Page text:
12. Boot into OS X and run Johnsock's patch program. Shut down Mac. Remove RAID.

    13. Boot into Windows and you should notice that your SATA drives now work in AHCI mode and not in legacy mode.

    14. Use Intel disk management program to configure ODD-SATA ports for HDD. Shut down. Reconnect RAID. Connect Windows HDD to ODD-SATA.

    I think this is the procedure as good as I can figure it out. The RAID is a nasty little complication which you do not necessarily want. I do not have one in my system, so it was much easier for me as Bootcamp worked right away. I have the AHCI driver primarily installed to have faster HDD performance and run a SATA Blu-Ray drive under Windows XP. So if you want to do things simpler - and if you have a spare HDD - use that to set up Leopard OS X in non RAID configuration. Things should be much easier that way. You can delete that OS X installation as soon as you have put the system sucessfully into AHCI mode.
     
  17. Tesselator thread starter macrumors 601

    Tesselator

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    #17
    Thanks gugucom!! You've been most helpful! Thank you very much!

    As luck would have it I'm going to have to wait to try this though. My DVD just died. Now I have to figure out what to replace it with. :-/

    Damn Apple... why can't they just use standard parts. :mad:
     
  18. gugucom macrumors 68020

    gugucom

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    #18
    http://downloadcenter.intel.com/T8C...All&OSFullName=All Operating Systems&lang=eng

    This should be the latest AHCI driver from Intel

    Just a word of warning! I did this again because I changed my Windows on the Mac Pro from 32bit XP Pro to Vista Business 64-Bit. When you have successfully installed and updated the system in legacy mode PLEASE make a backup (I use Winclone) because you usually screw this up once or twice before you get the knack of it. When you have saved your system:

    1. under Vista edit the registry
    2. boot Windows and load iaahaci.inf to your legacy ATA drives
    3. boot OS X without touching Windows and run Johnsock's script. Make sure it selects the right drive and acknoledges the change to the MBR
    4. boot into Windows and load iastor.inf to your SATA AHCI drives

    I show 2 pics here how it looks when you have got it right. 1st is the Windows hardware manager with SATA drives in AHCI mode and the latest Intel driver from February 11. 2009.

    [​IMG]

    2nd is a pic of the matrix storage driver program with the output from my system. I have hooked up the Blu-Ray to the second ODD-SATA port which is counted as #5 by Intel. They start their count with 0.

    [​IMG]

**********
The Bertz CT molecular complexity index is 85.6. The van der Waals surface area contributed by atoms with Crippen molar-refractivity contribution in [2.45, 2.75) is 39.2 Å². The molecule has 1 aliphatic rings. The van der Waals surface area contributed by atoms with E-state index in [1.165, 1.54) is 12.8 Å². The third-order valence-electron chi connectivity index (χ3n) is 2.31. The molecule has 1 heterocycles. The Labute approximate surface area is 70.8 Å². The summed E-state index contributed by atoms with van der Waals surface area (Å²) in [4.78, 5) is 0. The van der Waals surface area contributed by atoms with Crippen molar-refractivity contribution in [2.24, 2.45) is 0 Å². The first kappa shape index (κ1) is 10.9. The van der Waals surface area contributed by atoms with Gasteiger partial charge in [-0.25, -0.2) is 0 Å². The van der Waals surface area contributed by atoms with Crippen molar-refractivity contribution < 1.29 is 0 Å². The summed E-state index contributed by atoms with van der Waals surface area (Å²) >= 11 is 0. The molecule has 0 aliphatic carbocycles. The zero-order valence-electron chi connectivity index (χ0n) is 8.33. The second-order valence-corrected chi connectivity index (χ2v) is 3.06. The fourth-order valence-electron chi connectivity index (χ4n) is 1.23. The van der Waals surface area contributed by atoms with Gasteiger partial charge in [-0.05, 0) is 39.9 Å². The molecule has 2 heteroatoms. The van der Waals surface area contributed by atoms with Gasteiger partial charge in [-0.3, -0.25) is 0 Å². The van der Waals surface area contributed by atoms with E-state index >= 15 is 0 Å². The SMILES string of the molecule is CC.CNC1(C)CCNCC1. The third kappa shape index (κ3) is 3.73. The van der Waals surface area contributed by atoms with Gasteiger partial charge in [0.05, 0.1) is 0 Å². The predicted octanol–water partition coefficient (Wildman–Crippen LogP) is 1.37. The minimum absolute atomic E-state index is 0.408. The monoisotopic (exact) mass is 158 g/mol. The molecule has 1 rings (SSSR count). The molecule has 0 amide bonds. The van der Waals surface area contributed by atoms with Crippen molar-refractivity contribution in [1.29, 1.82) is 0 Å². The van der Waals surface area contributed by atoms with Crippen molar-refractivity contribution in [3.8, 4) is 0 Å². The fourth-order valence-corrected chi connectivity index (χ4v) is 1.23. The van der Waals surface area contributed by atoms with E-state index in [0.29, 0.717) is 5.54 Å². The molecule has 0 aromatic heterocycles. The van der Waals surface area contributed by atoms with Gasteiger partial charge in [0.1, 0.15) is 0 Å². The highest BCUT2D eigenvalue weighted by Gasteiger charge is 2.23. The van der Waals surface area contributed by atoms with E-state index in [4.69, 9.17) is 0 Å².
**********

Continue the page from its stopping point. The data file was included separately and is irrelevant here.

19. Tesselator thread starter macrumors 601

    Tesselator

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  20. gugucom macrumors 68020

    gugucom

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  21. Tesselator thread starter macrumors 601

    Tesselator

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    #21
    Ummm... WTH... Am I dreaming or...


    So I replaced my broken DVD that I spoke of and was going to wait till I got up the courage to go through all these steps to get Windows up in bootcamp. I was just goofing around in the Utilities folder and decided for no particular reason at all to start up the bootcamp assistant. Much to my surprise and for the first time ever it came right up and asked me which drive to format or partition. :eek: I didn't do any of these steps. Just started the BCA and it all worked perfectly. I even erased the installation and did it all again just to make sure I wasn't sleep-installing or something. :D

    It all worked. I also did NOT need to format the BCA created partition and Vista64 installed on it NP. I'm typing this from Safari running on Windows Vista Ultimate x64 addition.

    Wow! Sometimes things just all go right and fix themselves. Or did Apple update this in 10.5.7 without telling me first? ;)

    Progress is pretty good so far but some questions of course arise. I did a few searches here but way way too many irrelevant hits came up for me to sift through so if these have been addressed already I apologize in advance.

    1. Apple software RAID Recognition: Is there any way to get windows to mount my HFS+ RAID0 stripe? Currently it sees the 3 drives but refuses to access them. Will the ACHI drivers help with this? No right? And if gugucom answered this already in the sentence "you can either load the Raid driver with F6 from a floppy disk when Windows starts to read all the necessary files from the optical disk or you slipstream the drivers" he wrote in post #3 it's passing over my head.

    2. BootCamp drivers update:
      • Do I need to download and install this: http://support.apple.com/downloads/Boot_Camp_Update_2_1_for_Windows_Vista_64 or does the Apple Software Updater check for this and do it for me? When I try to run the file linked there, it just exits with no message like: "you're already updated" or something.